If you are organising a fundraising ball either as a volunteer or as part of your charities calander of events you should read this great post by Daniel Fletcher on UK Fundraising.
Daniel went to it more as a social event, saying that the charity angle was actually secondary…interesting point I thought, maybe charities need to look at how they position these events. I know that the ISPCC Dove Ball is seen as one of the top social events in Dublin to attend and was a great success last weekend.
Daniel saw some areas where there was room for improvement:
- no charity registration numbers anywhere to be seen on printed materials
- an auctioneer who clearly hadn’t auctioned anything in his life, and
- a number of missed opportunities to secure gift aid declarations.
- the fundraising speech focussed too much on the problems, rather than the difference that my money could make.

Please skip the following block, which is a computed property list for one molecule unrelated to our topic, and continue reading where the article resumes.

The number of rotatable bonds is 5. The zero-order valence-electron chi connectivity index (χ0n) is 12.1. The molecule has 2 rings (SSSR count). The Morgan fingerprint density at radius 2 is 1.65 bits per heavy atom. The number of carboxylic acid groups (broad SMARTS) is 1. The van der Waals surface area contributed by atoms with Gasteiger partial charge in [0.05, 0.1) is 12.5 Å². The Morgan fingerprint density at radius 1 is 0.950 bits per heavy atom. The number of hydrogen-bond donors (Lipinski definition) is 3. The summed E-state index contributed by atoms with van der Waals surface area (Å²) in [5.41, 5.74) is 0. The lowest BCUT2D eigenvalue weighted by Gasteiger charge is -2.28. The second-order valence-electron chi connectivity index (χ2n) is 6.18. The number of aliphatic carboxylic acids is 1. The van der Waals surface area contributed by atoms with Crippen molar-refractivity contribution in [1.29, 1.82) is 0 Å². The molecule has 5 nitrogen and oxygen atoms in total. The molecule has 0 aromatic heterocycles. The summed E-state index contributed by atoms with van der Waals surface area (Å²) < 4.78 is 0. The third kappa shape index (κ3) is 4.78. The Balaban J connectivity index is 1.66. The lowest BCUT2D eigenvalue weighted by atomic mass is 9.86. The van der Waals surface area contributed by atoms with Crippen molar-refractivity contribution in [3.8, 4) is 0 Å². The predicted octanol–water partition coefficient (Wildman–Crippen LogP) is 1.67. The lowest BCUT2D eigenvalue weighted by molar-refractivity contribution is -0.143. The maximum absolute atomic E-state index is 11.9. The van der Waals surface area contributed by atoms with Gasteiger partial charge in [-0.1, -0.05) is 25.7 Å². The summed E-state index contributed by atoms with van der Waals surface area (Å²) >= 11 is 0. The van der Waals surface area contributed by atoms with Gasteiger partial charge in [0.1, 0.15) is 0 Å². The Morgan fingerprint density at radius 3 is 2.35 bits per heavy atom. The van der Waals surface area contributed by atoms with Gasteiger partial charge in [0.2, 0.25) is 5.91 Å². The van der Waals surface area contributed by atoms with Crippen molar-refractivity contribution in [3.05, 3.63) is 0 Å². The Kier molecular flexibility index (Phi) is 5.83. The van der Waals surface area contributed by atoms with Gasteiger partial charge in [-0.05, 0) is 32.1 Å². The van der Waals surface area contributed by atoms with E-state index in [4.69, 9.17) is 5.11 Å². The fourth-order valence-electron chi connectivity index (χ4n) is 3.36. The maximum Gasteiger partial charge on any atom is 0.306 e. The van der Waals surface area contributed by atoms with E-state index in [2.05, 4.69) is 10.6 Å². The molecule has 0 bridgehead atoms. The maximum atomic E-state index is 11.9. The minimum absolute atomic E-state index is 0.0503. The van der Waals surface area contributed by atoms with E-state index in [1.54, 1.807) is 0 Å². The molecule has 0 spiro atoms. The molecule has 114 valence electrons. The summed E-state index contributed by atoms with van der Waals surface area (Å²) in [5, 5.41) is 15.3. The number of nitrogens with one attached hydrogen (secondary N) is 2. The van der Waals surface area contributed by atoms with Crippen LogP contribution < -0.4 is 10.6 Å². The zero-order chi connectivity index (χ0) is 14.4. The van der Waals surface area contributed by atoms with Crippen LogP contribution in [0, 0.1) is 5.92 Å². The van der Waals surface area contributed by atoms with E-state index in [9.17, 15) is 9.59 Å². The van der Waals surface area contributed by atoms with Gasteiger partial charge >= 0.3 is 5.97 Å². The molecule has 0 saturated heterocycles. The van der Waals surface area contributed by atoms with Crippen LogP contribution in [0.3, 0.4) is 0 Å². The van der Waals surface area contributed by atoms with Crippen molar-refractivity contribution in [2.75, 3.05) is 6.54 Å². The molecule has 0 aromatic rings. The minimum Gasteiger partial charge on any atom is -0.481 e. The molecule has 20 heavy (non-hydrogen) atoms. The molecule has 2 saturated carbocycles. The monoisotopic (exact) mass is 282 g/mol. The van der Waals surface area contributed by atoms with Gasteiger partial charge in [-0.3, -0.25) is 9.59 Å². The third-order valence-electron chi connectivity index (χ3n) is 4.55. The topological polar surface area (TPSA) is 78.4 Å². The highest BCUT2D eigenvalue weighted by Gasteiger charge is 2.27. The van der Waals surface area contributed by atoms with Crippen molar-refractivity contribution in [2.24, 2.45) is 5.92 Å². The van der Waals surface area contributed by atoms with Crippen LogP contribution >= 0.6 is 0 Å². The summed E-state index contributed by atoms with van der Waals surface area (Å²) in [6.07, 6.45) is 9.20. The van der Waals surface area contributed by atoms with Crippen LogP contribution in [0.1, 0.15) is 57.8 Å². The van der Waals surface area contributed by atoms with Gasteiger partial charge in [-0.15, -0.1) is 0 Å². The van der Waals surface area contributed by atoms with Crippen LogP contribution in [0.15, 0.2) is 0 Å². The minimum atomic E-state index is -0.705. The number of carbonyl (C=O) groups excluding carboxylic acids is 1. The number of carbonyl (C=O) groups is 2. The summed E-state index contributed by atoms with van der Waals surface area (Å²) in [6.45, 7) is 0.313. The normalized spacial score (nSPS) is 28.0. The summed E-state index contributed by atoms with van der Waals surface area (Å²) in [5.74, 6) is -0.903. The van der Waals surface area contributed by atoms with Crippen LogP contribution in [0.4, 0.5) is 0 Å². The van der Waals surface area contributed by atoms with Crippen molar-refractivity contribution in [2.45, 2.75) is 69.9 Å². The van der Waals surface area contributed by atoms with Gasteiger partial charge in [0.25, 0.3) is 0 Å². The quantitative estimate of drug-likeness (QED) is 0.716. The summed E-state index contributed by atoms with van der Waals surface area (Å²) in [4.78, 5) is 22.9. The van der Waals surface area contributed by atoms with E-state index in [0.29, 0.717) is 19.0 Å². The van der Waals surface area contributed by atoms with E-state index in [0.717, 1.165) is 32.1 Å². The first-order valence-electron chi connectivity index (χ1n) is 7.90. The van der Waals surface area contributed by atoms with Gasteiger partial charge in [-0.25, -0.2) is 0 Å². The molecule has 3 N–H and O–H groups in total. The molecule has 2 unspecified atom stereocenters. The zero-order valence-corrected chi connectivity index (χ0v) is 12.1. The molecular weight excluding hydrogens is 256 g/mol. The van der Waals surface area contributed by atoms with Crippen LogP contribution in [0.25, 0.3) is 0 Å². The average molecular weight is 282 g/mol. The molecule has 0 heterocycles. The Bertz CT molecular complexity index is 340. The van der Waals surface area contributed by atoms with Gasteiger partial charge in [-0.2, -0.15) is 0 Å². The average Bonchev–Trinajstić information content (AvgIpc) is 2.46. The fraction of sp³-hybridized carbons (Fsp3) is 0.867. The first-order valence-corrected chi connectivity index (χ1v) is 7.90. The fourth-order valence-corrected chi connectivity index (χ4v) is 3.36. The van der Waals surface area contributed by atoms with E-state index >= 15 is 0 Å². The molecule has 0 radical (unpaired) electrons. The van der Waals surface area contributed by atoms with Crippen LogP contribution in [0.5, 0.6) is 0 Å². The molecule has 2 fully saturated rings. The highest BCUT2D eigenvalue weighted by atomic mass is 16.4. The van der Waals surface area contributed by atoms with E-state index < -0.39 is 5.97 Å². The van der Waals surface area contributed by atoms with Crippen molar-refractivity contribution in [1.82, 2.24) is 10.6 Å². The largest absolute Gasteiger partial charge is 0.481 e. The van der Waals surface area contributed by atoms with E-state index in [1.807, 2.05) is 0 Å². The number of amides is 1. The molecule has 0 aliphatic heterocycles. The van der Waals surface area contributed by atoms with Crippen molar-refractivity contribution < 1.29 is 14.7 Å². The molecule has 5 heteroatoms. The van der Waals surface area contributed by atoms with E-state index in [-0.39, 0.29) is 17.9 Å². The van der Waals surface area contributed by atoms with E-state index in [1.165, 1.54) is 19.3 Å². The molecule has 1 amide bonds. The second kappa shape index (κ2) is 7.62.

- If you were part of the majority who didn’t really engage with the auction, there wasn’t an easy opportunity to give at that kind of level. A gift envelope on each table, with a gift aid declaration, would have been a simple outlet.
Some good things he observed:
- each person received a personalised printed booklet with the person’s name and their pre-chosen menu on the booklet cover.
- they had also pre-printed envelopes with the diner’s name for the table raffle, avoiding the problem of distributing pens on each table.
I agree with Daniels final thought that there are still people out there that want to support charity balls (check out the results of my survey) but charities need to think more about how people want to give.